Governor Dannel Malloy signs into law An Act Concerning Domestic Violence, which strengthens protections for victims of domestic violence. Highlights include expanding the definition of stalking and increasing the length of civil restraining orders. The Governor’s office invites Interval House advocates to attend the signing of this important legislation because of their hard work in helping to move the legislation to fruition.
CCADV announces a new statewide 24-hour hotline aimed at strengthening access to services for Spanish-speaking victims of domestic violence. The Spanish hotline is housed at Interval House and answers calls from throughout the state.
Connecticut State legislation goes into effect that enables those seeking temporary restraining orders to request orders of maintenance such as child support; housing and utilities including cell phones; health insurance and possession of and payment on a family vehicle.
Victim confidentiality statutes for victims of sexual assault are amended by the State of Connecticut to include injury or risk of injury, impairing the morals of a child, and victims of family violence.
Cecile Enrico—longtime Executive Director and founding member of Interval House—announces her retirement after nearly 40 years of service in the cause against domestic violence.
Interval House hires Interim Director Catherine Bradshaw.
Interval House enters into two new collaborative partnerships with Hartford Behavioral Health (aimed at enhancing services for those needing clinical services, advocacy and case management in the area of mental health) and the Office of Adult Probation (to provide follow up for those clients who are protected parties on Hartford (GA14) DV convictions that include probation).
Legislation is passed requiring gun owners to surrender their firearms within 24 hours of being served with a temporary restraining order in domestic violence cases.
(Photo, left: New Haven Rep. Robyn Porter, a survivor of domestic violence, is hugged by a colleague after passage of the bill she championed that requires gun owners to surrender their firearms within 24 hours of being served with a temporary restraining order in domestic violence cases)
2017 – Interval House's 40th Year of Service!
Mary-Jane Foster, Bridgeport businesswoman, lawyer, and long-time community activist, becomes Interval House’s new President and CEO.
Governor Malloy signs legislation strengthening Connecticut’s DV and anti-stalking laws. Changes include amending stalking statutes to include social media, telephone and other forms of harassment, and the broadening of strangulation statutes to include suffocation.
The Lethality Assessment Program (LAP) expands to include all 18 domestic violence agencies in the State, as well as 88 municipal police departments, the CT State Police, and several college campus public safety departments—further strengthening Interval House’s partnerships with 21 departments and troops within our service area.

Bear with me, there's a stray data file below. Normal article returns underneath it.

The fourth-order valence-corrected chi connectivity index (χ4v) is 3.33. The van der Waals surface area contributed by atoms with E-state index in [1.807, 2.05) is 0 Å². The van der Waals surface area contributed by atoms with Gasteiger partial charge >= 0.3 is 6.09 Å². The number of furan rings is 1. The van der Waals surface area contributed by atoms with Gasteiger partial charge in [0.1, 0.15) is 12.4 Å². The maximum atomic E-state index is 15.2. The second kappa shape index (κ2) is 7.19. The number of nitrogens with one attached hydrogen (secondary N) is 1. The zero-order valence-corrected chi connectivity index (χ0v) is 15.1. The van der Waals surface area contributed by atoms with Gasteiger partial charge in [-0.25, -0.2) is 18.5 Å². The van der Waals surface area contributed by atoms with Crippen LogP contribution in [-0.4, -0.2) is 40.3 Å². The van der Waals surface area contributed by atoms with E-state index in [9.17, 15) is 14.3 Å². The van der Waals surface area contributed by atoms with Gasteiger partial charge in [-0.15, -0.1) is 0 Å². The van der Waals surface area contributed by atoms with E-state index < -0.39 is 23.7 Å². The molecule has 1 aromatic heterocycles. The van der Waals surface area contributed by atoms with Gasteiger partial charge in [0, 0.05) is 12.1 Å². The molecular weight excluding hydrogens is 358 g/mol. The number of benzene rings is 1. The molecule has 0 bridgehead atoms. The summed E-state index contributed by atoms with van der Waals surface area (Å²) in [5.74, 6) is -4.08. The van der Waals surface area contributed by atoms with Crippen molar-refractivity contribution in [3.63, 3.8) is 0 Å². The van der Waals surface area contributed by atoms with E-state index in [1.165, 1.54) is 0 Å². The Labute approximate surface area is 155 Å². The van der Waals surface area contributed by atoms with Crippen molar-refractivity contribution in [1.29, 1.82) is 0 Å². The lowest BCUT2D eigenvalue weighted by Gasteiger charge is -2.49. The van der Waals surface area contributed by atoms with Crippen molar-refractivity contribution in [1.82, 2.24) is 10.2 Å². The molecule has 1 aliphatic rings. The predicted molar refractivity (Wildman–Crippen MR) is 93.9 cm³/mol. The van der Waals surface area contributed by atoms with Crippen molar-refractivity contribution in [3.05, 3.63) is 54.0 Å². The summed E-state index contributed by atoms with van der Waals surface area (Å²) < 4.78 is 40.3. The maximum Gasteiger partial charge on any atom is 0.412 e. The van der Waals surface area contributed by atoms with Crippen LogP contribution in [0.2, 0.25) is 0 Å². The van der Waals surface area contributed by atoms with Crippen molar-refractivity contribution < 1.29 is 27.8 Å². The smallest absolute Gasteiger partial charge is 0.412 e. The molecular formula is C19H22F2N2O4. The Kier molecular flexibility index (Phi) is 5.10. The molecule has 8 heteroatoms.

An Act Concerning Dual Arrests And The Training Required Of Law Enforcement Personnel With Respect To Domestic Violence is passed by the Connecticut General Assembly, ordering law enforcement to only arrest the dominant aggressor at the scene of a family violence crime, ending a damaging policy to arrest both abuser and victim in tandem.
Interval House—in partnership with Bank of America—hosts celebrated author and advocate Rachel Louise Snyder for a discussion of her book, No Visible Bruises: What We Don't Know About Domestic Violence Can Kill Us at The Hartford Club.
Interval House strengthens its partnership with law enforcement by embedding two additional advocates in the Hartford, East Hartford, and West Hartford police departments.
The COVID-19 pandemic brings much of the world to a grinding halt; Interval House remains open to victims, who are trapped at home with abusers and are in need of uninterrupted service.
SB 1091 (also known as Jennifer's Law) is passed by the Connecticut General Assembly. Jennifer’s Law is a pioneering piece of legislation, expanding the definition of domestic violence to include coercive control. The law is named for two Connecticut women—Jennifer Farber Dulos and Jennifer Magnano—who were both killed by their estranged husbands while embroiled in contentious divorce and child custody proceedings.
Interval House’s annual awareness walk is named the Jennifer Farber Dulos Memorial Walk to End Domestic Violence. Farber Dulos’ disappearance was covered extensively by the media, shining a light on the indiscriminate nature of domestic violence, which is present in all communities.
The Violence Against Women Act Reauthorization Act of 2022 is passed by Congress. The act increases funding and strengthens support for programs that provide access to services, healing, and justice for survivors through 2027.
The State of Connecticut adopts legislation to fund a full-time child advocate at each of the State’s 18 domestic violence agencies.